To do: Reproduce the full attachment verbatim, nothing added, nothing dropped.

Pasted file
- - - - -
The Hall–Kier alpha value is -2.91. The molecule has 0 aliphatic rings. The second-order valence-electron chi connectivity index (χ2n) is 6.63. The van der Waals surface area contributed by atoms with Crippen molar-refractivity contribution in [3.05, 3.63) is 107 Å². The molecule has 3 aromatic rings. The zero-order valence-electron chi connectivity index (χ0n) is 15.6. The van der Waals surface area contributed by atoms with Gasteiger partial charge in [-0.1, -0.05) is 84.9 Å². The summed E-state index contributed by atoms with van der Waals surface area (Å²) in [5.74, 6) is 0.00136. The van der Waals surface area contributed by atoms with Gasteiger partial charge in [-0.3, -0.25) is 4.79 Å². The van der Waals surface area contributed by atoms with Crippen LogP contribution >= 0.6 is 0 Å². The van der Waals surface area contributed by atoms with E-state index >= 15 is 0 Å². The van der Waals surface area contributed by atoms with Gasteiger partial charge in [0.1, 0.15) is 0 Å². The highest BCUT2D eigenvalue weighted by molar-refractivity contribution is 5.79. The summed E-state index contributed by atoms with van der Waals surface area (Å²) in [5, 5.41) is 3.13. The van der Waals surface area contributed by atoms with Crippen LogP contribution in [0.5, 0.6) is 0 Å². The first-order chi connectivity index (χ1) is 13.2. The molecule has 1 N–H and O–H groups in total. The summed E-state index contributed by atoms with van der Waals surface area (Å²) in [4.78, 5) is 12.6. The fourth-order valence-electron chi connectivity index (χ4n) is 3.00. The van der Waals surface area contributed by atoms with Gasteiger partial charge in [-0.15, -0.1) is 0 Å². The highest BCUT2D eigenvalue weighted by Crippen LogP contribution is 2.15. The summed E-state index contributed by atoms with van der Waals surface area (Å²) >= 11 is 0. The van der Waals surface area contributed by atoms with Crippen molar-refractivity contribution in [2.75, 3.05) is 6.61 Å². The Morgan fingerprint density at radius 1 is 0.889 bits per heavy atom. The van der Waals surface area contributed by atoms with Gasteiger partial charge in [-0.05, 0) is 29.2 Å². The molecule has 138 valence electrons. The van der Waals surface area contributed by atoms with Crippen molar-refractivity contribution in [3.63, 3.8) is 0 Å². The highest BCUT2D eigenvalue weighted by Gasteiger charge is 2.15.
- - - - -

The Hall–Kier alpha value is -2.91. The molecule has 0 aliphatic rings. The second-order valence-electron chi connectivity index (χ2n) is 6.63. The van der Waals surface area contributed by atoms with Crippen molar-refractivity contribution in [3.05, 3.63) is 107 Å². The molecule has 3 aromatic rings. The zero-order valence-electron chi connectivity index (χ0n) is 15.6. The van der Waals surface area contributed by atoms with Gasteiger partial charge in [-0.1, -0.05) is 84.9 Å². The summed E-state index contributed by atoms with van der Waals surface area (Å²) in [5.74, 6) is 0.00136. The van der Waals surface area contributed by atoms with Gasteiger partial charge in [-0.3, -0.25) is 4.79 Å². The van der Waals surface area contributed by atoms with Crippen LogP contribution >= 0.6 is 0 Å². The van der Waals surface area contributed by atoms with E-state index >= 15 is 0 Å². The van der Waals surface area contributed by atoms with Gasteiger partial charge in [0.1, 0.15) is 0 Å². The highest BCUT2D eigenvalue weighted by molar-refractivity contribution is 5.79. The summed E-state index contributed by atoms with van der Waals surface area (Å²) in [5, 5.41) is 3.13. The van der Waals surface area contributed by atoms with Crippen LogP contribution in [0.5, 0.6) is 0 Å². The first-order chi connectivity index (χ1) is 13.2. The molecule has 1 N–H and O–H groups in total. The summed E-state index contributed by atoms with van der Waals surface area (Å²) in [4.78, 5) is 12.6. The fourth-order valence-electron chi connectivity index (χ4n) is 3.00. The van der Waals surface area contributed by atoms with Gasteiger partial charge in [-0.15, -0.1) is 0 Å². The highest BCUT2D eigenvalue weighted by Crippen LogP contribution is 2.15. The summed E-state index contributed by atoms with van der Waals surface area (Å²) >= 11 is 0. The van der Waals surface area contributed by atoms with Crippen molar-refractivity contribution in [2.75, 3.05) is 6.61 Å². The Morgan fingerprint density at radius 1 is 0.889 bits per heavy atom. The van der Waals surface area contributed by atoms with Gasteiger partial charge in [-0.05, 0) is 29.2 Å². The molecule has 138 valence electrons. The van der Waals surface area contributed by atoms with Crippen molar-refractivity contribution in [3.63, 3.8) is 0 Å². The highest BCUT2D eigenvalue weighted by Gasteiger charge is 2.15.